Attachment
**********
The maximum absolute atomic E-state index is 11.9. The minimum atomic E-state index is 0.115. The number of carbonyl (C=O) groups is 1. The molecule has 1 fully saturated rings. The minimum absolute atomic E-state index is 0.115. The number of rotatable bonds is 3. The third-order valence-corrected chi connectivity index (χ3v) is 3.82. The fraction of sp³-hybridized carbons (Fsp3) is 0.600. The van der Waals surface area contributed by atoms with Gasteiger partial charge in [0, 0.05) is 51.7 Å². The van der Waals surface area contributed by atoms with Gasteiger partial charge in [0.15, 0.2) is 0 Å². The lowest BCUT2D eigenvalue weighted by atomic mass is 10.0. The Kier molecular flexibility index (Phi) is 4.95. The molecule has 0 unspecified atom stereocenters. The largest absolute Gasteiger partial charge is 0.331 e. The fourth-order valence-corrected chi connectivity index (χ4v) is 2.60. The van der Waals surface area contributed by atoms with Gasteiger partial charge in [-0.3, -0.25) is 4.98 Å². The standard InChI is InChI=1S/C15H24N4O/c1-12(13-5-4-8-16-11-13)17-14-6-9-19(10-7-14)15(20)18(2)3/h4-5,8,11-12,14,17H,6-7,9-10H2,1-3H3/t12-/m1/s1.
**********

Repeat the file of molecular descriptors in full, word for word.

The maximum absolute atomic E-state index is 11.9. The minimum atomic E-state index is 0.115. The number of carbonyl (C=O) groups is 1. The molecule has 1 fully saturated rings. The minimum absolute atomic E-state index is 0.115. The number of rotatable bonds is 3. The third-order valence-corrected chi connectivity index (χ3v) is 3.82. The fraction of sp³-hybridized carbons (Fsp3) is 0.600. The van der Waals surface area contributed by atoms with Gasteiger partial charge in [0, 0.05) is 51.7 Å². The van der Waals surface area contributed by atoms with Gasteiger partial charge in [0.15, 0.2) is 0 Å². The lowest BCUT2D eigenvalue weighted by atomic mass is 10.0. The Kier molecular flexibility index (Phi) is 4.95. The molecule has 0 unspecified atom stereocenters. The largest absolute Gasteiger partial charge is 0.331 e. The fourth-order valence-corrected chi connectivity index (χ4v) is 2.60. The van der Waals surface area contributed by atoms with Gasteiger partial charge in [-0.3, -0.25) is 4.98 Å². The standard InChI is InChI=1S/C15H24N4O/c1-12(13-5-4-8-16-11-13)17-14-6-9-19(10-7-14)15(20)18(2)3/h4-5,8,11-12,14,17H,6-7,9-10H2,1-3H3/t12-/m1/s1.